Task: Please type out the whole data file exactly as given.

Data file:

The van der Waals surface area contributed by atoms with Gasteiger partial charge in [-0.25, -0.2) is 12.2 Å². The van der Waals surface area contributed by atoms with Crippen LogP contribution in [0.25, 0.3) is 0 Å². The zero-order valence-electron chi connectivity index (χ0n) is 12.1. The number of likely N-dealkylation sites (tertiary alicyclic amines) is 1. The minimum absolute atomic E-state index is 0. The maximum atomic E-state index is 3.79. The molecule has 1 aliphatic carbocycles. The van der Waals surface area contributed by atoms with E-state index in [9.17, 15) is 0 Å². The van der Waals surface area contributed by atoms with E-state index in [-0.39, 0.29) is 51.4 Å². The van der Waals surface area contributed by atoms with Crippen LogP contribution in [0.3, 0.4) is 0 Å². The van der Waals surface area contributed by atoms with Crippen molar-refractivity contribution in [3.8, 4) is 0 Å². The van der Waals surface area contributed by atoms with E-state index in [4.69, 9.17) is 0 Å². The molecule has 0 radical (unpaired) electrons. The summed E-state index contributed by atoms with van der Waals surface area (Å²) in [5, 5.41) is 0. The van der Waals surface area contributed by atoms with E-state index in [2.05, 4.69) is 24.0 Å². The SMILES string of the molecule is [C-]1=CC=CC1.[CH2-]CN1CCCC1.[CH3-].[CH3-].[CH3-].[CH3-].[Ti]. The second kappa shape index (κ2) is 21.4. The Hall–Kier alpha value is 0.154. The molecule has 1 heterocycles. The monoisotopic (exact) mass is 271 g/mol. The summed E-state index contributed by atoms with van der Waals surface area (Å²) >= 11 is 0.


The van der Waals surface area contributed by atoms with Gasteiger partial charge in [-0.25, -0.2) is 12.2 Å². The van der Waals surface area contributed by atoms with Crippen LogP contribution in [0.25, 0.3) is 0 Å². The zero-order valence-electron chi connectivity index (χ0n) is 12.1. The number of likely N-dealkylation sites (tertiary alicyclic amines) is 1. The minimum absolute atomic E-state index is 0. The maximum atomic E-state index is 3.79. The molecule has 1 aliphatic carbocycles. The van der Waals surface area contributed by atoms with E-state index in [9.17, 15) is 0 Å². The van der Waals surface area contributed by atoms with E-state index in [-0.39, 0.29) is 51.4 Å². The van der Waals surface area contributed by atoms with Crippen LogP contribution in [0.3, 0.4) is 0 Å². The van der Waals surface area contributed by atoms with Crippen molar-refractivity contribution in [3.8, 4) is 0 Å². The van der Waals surface area contributed by atoms with E-state index in [4.69, 9.17) is 0 Å². The molecule has 0 radical (unpaired) electrons. The summed E-state index contributed by atoms with van der Waals surface area (Å²) in [5, 5.41) is 0. The van der Waals surface area contributed by atoms with E-state index in [2.05, 4.69) is 24.0 Å². The SMILES string of the molecule is [C-]1=CC=CC1.[CH2-]CN1CCCC1.[CH3-].[CH3-].[CH3-].[CH3-].[Ti]. The second kappa shape index (κ2) is 21.4. The Hall–Kier alpha value is 0.154. The molecule has 1 heterocycles. The monoisotopic (exact) mass is 271 g/mol. The summed E-state index contributed by atoms with van der Waals surface area (Å²) >= 11 is 0.